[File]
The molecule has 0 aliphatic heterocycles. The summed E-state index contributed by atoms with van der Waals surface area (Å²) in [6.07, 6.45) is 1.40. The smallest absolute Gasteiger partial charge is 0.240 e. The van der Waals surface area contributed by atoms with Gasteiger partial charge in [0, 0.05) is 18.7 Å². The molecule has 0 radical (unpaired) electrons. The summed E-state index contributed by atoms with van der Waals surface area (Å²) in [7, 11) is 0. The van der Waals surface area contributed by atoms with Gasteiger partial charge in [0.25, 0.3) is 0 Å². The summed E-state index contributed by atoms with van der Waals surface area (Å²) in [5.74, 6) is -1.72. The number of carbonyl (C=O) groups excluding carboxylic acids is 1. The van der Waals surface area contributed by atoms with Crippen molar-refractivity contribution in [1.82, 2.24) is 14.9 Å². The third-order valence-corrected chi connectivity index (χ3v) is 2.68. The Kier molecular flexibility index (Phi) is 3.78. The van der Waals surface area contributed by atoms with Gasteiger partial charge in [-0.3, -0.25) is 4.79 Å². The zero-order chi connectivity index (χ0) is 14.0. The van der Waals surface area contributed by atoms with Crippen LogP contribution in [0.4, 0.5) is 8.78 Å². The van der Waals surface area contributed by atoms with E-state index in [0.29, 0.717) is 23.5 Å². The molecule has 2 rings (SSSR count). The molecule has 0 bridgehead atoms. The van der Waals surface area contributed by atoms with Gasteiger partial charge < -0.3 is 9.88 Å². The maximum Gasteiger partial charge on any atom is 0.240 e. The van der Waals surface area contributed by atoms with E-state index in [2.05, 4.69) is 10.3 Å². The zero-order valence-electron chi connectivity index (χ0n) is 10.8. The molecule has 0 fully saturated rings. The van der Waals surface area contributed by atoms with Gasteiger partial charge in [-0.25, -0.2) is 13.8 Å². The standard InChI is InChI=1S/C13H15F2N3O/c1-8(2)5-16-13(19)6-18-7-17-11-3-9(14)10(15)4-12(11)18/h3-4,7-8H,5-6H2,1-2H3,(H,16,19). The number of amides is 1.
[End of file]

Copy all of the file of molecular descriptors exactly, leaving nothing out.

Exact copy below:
The molecule has 0 aliphatic heterocycles. The summed E-state index contributed by atoms with van der Waals surface area (Å²) in [6.07, 6.45) is 1.40. The smallest absolute Gasteiger partial charge is 0.240 e. The van der Waals surface area contributed by atoms with Gasteiger partial charge in [0, 0.05) is 18.7 Å². The molecule has 0 radical (unpaired) electrons. The summed E-state index contributed by atoms with van der Waals surface area (Å²) in [7, 11) is 0. The van der Waals surface area contributed by atoms with Gasteiger partial charge in [0.25, 0.3) is 0 Å². The summed E-state index contributed by atoms with van der Waals surface area (Å²) in [5.74, 6) is -1.72. The number of carbonyl (C=O) groups excluding carboxylic acids is 1. The van der Waals surface area contributed by atoms with Crippen molar-refractivity contribution in [1.82, 2.24) is 14.9 Å². The third-order valence-corrected chi connectivity index (χ3v) is 2.68. The Kier molecular flexibility index (Phi) is 3.78. The van der Waals surface area contributed by atoms with Gasteiger partial charge in [-0.3, -0.25) is 4.79 Å². The zero-order chi connectivity index (χ0) is 14.0. The van der Waals surface area contributed by atoms with Crippen LogP contribution in [0.4, 0.5) is 8.78 Å². The van der Waals surface area contributed by atoms with E-state index in [0.29, 0.717) is 23.5 Å². The molecule has 2 rings (SSSR count). The molecule has 0 bridgehead atoms. The van der Waals surface area contributed by atoms with Gasteiger partial charge < -0.3 is 9.88 Å². The maximum Gasteiger partial charge on any atom is 0.240 e. The van der Waals surface area contributed by atoms with E-state index in [2.05, 4.69) is 10.3 Å². The zero-order valence-electron chi connectivity index (χ0n) is 10.8. The molecule has 0 fully saturated rings. The van der Waals surface area contributed by atoms with Gasteiger partial charge in [-0.25, -0.2) is 13.8 Å². The standard InChI is InChI=1S/C13H15F2N3O/c1-8(2)5-16-13(19)6-18-7-17-11-3-9(14)10(15)4-12(11)18/h3-4,7-8H,5-6H2,1-2H3,(H,16,19). The number of amides is 1.